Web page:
Canada 2060

~ What Will Canada Look Like Demographically in 2060? ~


Welcome to my Smore about how Canada will look like demographically in 2060! In this Smore, I will be giving brief outlines of Canada's current immigration and demographic situation, as well as the situation regarding Canada's First Nations, Metis and Inuit (FNMI) community. I will be using graphs, charts and other visuals to help explain different aspects of the Smore. The topics of the distribution of immigrants throughout Canada, Canada's birth rate, death rate, Canada's changing workforce and the Aboriginal community's contributions to it will be discussed and used as strong foundations to build some of my key predictions about how the demographics of Canada in 2060 will change and remain the same. Enjoy!


Canada's Current Immigration Situation

Here is a brief outline of Canada's current immigration situation:

  • Majority of Canada's recent immigrants emigrated from Asia.
  • Canada's foreign-born population is among the largest in the world.
  • Majority of Canada's recent immigrants live in Canada's largest cities, including Toronto, Vancouver and Montréal.

Immigration Trend #1 - From Asia to Africa

The first trend that I am going to discuss in this Smore is where we are seeing most of Canada's recent immigrants emigrating from (as in the general regions, as well as countries).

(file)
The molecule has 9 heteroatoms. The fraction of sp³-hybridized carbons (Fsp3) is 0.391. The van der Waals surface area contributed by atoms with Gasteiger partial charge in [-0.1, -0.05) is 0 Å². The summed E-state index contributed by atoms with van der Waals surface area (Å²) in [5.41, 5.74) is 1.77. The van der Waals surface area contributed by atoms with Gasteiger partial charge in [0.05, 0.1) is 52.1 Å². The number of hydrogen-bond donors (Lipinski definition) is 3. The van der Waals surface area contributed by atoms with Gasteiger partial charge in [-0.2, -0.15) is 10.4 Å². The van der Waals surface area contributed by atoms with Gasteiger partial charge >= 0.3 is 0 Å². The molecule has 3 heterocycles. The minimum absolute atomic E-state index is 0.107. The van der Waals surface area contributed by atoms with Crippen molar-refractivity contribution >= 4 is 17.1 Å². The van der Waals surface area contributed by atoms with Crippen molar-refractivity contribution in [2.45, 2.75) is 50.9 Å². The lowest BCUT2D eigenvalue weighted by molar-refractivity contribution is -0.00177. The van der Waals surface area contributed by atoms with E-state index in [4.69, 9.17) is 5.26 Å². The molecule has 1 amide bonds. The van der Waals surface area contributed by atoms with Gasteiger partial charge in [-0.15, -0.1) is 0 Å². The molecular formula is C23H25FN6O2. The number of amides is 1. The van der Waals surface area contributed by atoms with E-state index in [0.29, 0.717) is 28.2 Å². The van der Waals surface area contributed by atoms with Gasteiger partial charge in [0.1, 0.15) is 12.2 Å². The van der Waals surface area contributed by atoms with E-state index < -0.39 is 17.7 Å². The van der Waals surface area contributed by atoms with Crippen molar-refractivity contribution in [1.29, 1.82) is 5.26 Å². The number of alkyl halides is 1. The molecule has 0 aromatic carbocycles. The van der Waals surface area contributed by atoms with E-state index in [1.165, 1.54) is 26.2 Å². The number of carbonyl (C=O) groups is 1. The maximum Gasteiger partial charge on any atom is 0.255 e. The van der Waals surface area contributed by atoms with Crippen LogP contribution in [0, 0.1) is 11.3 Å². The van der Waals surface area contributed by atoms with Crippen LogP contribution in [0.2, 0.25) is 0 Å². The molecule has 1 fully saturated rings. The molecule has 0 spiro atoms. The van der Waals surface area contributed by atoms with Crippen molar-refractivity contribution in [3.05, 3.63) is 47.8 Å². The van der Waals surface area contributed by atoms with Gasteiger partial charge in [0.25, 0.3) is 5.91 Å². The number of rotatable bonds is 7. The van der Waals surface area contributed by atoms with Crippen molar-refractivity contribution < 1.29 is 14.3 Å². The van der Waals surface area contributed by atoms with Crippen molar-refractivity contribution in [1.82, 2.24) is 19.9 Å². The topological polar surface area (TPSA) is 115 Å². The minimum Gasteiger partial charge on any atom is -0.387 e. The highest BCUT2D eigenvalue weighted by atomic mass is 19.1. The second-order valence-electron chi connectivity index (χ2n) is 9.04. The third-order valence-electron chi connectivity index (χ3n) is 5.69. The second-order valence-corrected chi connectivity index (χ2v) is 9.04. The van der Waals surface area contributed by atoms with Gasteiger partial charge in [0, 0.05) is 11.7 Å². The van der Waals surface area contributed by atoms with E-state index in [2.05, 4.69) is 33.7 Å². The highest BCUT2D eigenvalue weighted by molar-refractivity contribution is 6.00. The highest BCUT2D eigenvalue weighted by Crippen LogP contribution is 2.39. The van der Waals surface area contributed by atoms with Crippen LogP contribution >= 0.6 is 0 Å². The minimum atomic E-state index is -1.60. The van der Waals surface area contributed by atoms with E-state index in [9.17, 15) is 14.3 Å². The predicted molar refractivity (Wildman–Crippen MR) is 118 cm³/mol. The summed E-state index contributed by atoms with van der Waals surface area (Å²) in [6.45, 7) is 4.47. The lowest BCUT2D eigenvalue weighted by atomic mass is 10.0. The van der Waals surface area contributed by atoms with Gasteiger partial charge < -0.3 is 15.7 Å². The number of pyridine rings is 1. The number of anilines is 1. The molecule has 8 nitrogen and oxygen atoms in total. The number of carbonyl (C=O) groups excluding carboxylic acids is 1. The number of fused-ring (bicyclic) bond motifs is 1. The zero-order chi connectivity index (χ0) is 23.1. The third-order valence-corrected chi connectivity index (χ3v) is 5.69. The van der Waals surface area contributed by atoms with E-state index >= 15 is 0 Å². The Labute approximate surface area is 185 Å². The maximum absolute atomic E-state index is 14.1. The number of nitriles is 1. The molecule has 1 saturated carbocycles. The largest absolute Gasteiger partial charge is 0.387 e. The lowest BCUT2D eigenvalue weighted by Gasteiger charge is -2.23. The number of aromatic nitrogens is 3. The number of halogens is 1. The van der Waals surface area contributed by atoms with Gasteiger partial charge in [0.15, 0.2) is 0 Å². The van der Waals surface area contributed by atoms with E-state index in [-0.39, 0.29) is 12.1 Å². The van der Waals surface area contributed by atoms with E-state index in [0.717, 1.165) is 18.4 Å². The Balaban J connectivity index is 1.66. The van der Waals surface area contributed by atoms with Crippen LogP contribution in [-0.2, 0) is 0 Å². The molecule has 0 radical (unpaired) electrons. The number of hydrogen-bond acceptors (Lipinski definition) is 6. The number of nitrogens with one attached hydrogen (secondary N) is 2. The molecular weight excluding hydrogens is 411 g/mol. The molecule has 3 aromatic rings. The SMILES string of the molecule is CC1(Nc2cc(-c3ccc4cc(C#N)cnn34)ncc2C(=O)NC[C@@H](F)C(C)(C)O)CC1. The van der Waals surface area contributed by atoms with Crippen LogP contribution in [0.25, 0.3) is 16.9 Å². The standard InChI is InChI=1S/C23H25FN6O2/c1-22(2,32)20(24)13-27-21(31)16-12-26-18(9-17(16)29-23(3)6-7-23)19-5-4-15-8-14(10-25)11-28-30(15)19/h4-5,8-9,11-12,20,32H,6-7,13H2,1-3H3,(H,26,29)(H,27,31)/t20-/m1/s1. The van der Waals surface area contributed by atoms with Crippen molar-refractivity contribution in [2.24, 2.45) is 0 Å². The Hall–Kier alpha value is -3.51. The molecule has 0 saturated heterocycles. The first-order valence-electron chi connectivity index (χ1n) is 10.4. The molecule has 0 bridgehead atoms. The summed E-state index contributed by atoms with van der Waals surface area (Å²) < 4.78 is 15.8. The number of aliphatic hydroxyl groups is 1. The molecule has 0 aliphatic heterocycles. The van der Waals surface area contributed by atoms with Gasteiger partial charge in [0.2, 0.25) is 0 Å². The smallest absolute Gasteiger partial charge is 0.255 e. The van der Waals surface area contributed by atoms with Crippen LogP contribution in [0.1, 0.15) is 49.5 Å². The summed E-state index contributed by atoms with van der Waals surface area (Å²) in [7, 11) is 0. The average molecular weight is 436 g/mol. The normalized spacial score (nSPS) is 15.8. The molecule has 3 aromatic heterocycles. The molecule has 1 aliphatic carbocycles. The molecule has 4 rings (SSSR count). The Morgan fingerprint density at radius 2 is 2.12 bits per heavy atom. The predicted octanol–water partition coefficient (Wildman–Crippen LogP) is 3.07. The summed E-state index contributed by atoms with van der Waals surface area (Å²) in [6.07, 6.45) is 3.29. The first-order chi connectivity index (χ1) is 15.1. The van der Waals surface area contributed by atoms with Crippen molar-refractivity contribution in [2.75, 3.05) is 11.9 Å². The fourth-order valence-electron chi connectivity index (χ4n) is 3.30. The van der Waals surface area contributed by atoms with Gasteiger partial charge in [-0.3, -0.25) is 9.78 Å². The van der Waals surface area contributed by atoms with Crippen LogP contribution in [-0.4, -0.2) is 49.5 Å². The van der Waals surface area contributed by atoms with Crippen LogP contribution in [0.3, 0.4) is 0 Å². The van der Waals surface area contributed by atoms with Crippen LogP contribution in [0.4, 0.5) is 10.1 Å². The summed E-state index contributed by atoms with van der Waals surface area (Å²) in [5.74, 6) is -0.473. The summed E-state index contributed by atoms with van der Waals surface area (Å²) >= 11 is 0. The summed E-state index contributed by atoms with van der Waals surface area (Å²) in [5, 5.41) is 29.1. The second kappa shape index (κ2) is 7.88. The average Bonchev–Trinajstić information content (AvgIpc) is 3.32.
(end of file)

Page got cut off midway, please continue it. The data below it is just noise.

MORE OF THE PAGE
- Asia is the largest source of recent immigrants who have decided to immigrate to Canada.

Among the 1,162,900 people foreign-born immigrants who arrived between 2006 and 2011, approximately 661,600 (59.6%) came from Asia (including the Middle East) (StatCan, 2011).

- In 2011, around 152,300 (13.1%) of newcomers were born in the Philippines, making it the leading country of where immigrants are coming from (Statcan, 2011).

- It was followed by China, from which approximately 122,100 (10.5%) newcomers arrived from (StatCan, 2011).

- India, from which approximately 121,400 (10.4%) originated from was the third largest (StatCan, 2011).

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But what about the remaining portion of immigrants - where are they from?

- The 2011 NHS (National Household Survey) results stated that there was a slight increase in the share of immigration from Africa, the Caribbean, Central and South America.

- Between 2006 and 2011, out of the newcomers during that period, about 145,700 (12.5%) immigrants arrived from Africa (StatCan, 2011). In contrast, individuals born in Africa accounted for only 1.9% of immigrants who arrived prior to 1971 and 7.3% during the 1990s (StatCan, 2011).

- People born in the Caribbean, Central and South America represented 12.3% of all newcomers from 2006 to 2011 but prior to the 1970s, people from these regions accounted for just 5.4% of immigrants (StatCan, 2011).

In conclusion, we're seeing larger numbers of immigrants arriving from Asia than from Africa and its surrounding regions.

Immigration Trend #2 - Canada's CMAs

Immigrants, especially recent arrivals, were much more likely to live in Canada's largest urban centres than those born in Canada.

- Overall, Canada's three largest CMAs (Census Metropolitan Areas) - Toronto, Vancouver and Montreal accounted for 63.4% of the nation's entire immigrant population, as well as 62.5% of recent arrivals (StatCan, 2011).